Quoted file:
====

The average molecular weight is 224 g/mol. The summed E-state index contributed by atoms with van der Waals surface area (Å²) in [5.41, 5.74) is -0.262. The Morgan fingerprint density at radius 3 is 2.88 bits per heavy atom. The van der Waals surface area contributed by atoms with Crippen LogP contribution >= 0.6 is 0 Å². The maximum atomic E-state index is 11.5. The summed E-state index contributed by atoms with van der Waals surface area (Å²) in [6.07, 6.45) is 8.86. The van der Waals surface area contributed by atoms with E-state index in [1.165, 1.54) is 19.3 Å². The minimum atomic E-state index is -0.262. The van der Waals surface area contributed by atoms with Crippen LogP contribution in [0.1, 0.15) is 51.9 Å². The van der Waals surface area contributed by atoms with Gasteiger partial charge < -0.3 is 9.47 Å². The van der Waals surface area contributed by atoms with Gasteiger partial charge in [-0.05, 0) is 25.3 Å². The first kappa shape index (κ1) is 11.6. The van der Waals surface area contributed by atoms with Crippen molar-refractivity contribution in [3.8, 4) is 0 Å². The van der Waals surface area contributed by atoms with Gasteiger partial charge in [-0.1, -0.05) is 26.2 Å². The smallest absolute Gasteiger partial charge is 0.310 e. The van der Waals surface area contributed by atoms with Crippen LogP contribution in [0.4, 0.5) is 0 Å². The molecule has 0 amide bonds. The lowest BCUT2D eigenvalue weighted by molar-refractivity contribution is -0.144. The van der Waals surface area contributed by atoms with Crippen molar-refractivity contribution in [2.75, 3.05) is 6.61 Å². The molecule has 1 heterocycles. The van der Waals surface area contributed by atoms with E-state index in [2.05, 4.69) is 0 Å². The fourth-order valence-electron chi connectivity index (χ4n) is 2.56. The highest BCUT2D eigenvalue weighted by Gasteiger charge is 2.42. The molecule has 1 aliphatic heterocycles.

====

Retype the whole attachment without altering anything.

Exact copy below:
The average molecular weight is 224 g/mol. The summed E-state index contributed by atoms with van der Waals surface area (Å²) in [5.41, 5.74) is -0.262. The Morgan fingerprint density at radius 3 is 2.88 bits per heavy atom. The van der Waals surface area contributed by atoms with Crippen LogP contribution >= 0.6 is 0 Å². The maximum atomic E-state index is 11.5. The summed E-state index contributed by atoms with van der Waals surface area (Å²) in [6.07, 6.45) is 8.86. The van der Waals surface area contributed by atoms with E-state index in [1.165, 1.54) is 19.3 Å². The minimum atomic E-state index is -0.262. The van der Waals surface area contributed by atoms with Crippen LogP contribution in [0.1, 0.15) is 51.9 Å². The van der Waals surface area contributed by atoms with Gasteiger partial charge < -0.3 is 9.47 Å². The van der Waals surface area contributed by atoms with Gasteiger partial charge in [-0.05, 0) is 25.3 Å². The first kappa shape index (κ1) is 11.6. The van der Waals surface area contributed by atoms with Crippen molar-refractivity contribution in [3.8, 4) is 0 Å². The van der Waals surface area contributed by atoms with Gasteiger partial charge in [-0.1, -0.05) is 26.2 Å². The smallest absolute Gasteiger partial charge is 0.310 e. The van der Waals surface area contributed by atoms with Crippen LogP contribution in [0.4, 0.5) is 0 Å². The molecule has 0 amide bonds. The lowest BCUT2D eigenvalue weighted by molar-refractivity contribution is -0.144. The van der Waals surface area contributed by atoms with Crippen molar-refractivity contribution in [2.75, 3.05) is 6.61 Å². The molecule has 1 heterocycles. The van der Waals surface area contributed by atoms with E-state index in [2.05, 4.69) is 0 Å². The fourth-order valence-electron chi connectivity index (χ4n) is 2.56. The highest BCUT2D eigenvalue weighted by Gasteiger charge is 2.42. The molecule has 1 aliphatic heterocycles.